This past August, a broad new coalition in Boston formed to plan a massive march against Bank of America and other corporate targets on Sept. 30. A smaller group also began organizing to occupy a vacant foreclosed building and lot on Oct. 1. Both these actions were timed to coincide with the national Right to the City Coalition Assembly in Boston, and both involved carefully developed union-community cooperation.
Then, on Sept. 17, Wall Street was “occupied” and planning began for an occupation in Boston also to start on September 30. City Life/Vida Urbana and other organizations involved in the preexisting plans had members at the Occupy Boston general assemblies. We urged that the initial occupation be put off a week to avoid competing with the Right to the City message.
Despite that effort, the occupation of Dewey Square in Boston went ahead on September 30. It took place a few moments after 3,000 people converged on Bank of America, accompanied by civil disobedience and 24 arrests. That march was amazingly diverse as the bases of the sponsoring organizations turned out in force. Nevertheless, the press interpreted the action as part of Occupy.
The next day, hundreds showed up on Fowler Street in Dorchester to occupy a vacant foreclosed building and construct raised gardens in a vacant lot. Again, it was seen as an Occupy event.
These were early misunderstandings, but an important political issue also emerged. City Life is a “base-building” group. We seek to organize those directly affected by a problem — currently the mortgage/foreclosure crisis. We seek to build a movement where the people affected are the ones in leadership.
City Life is a “radical” organization; however, to us, a vigil with no arrests but participation from those affected is more “radical” than civil disobedience where those affected are not participating. Many in Occupy agree with this interpretation, but much of the debate in and around Occupy results from differences over this historic question of left organizing.
In practice, City Life has helped to build a radical movement around the recent crisis that is led by those affected and does, in fact, engage in a lot of civil disobedience and an amazing pace of direct action. This has included both eviction blockades (32 through November 2011) and building occupations.
In October, City Life began inviting Occupy members to visit our weekly meetings. Several of our members were regulars at the encampment. We took large delegations to MassUniting marches organized out of Dewey Square and to the Occupy the Hood event in Dudley. Occupy members came to several of our rallies and actions. We issued a national statement defending the right of communities to occupy vacant foreclosed buildings in their midst, but we urged that those tactics be used to support a base-building strategy.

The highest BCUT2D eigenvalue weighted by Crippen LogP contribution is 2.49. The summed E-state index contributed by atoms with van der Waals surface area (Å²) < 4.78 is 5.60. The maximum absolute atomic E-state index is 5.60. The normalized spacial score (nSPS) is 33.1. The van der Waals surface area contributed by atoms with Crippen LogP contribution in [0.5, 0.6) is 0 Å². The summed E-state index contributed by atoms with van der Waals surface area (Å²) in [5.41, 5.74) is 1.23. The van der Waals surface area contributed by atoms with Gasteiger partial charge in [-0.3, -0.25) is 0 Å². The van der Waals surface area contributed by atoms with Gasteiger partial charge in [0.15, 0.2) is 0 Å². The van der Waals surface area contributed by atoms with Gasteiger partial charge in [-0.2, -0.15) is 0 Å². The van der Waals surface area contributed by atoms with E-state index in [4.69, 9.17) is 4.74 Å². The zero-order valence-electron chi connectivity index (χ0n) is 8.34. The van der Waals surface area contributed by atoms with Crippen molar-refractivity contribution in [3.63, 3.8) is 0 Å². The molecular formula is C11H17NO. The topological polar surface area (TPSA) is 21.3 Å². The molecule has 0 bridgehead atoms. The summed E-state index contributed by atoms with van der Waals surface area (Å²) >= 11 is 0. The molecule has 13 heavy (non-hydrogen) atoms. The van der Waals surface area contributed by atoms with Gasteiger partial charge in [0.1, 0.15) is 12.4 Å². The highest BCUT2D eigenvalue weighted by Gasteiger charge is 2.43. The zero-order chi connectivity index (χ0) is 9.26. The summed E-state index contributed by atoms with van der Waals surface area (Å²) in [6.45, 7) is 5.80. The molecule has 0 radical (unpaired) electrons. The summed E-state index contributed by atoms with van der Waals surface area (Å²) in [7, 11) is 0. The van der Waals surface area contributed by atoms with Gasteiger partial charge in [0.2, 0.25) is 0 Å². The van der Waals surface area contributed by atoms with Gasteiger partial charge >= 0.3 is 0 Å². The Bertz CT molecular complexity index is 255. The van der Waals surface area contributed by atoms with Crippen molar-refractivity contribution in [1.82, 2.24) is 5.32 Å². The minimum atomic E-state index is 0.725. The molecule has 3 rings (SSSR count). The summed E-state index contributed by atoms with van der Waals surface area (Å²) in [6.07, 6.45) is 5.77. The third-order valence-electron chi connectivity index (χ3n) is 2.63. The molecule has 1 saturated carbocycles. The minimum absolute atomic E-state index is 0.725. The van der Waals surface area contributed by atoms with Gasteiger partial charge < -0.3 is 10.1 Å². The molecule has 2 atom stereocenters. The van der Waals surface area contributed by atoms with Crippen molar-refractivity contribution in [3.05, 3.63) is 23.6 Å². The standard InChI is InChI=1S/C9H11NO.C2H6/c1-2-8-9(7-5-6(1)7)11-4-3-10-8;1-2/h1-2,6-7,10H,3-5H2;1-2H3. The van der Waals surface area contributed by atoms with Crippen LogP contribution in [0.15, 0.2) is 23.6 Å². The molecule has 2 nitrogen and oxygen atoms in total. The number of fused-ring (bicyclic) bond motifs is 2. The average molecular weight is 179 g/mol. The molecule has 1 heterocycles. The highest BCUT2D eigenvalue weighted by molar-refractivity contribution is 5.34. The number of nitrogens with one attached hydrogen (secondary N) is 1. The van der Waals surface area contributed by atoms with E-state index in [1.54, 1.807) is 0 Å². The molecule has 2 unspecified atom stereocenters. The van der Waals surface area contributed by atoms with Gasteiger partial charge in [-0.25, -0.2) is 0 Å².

These interactions gradually overcame some skepticism on our part. Our initial reaction included awareness of the tendency of the media to cover events organized by those with relative privilege but not events organized by those directly oppressed.
On the other hand, we quickly began to understand that Occupy was a political moment triggered by the encampments but carrying implications far beyond that. As the head of MassUniting commented, “You can build a beautiful ship, but you can’t create the wind. Occupy is the wind.” City Life had already had extensive discussions in our Leadership Team meetings about Egypt and Tahrir Square. Occupy was the U.S. extension of that movement.
And so, when the national Occupy movement (in partnership with many community organizations) turned to these tactics in December as the next stage of their struggle, City Life built upon its ongoing conversations with Occupy members in order to respond. City Life and a handful of Occupy members set up small group discussions to develop joint work. Our intent is to relate to a group of Occupiers who retain their organizational identity but respect the discipline of City Life’s base.
Our first collaborations occurred on December 16 and 19. The first was a press conference at the building City Life occupied on Fowler Street. City Life presented members who had gotten their homes back at real value, as well as the tenant moving into Fowler Street. An Occupy member made a strong statement about planning joint work with City Life.
On Dec. 19, Occupy members choreographed a skit at a demonstration in front of HUD’s regional office in Boston, protesting HUD-mandated evictions in foreclosed buildings. The Occupy skit used a Star Wars theme to chase away the evil Count Bankula (City Life’s puppet).
Everyone was pleased by these first collaborations and is looking forward to further struggles in 2012.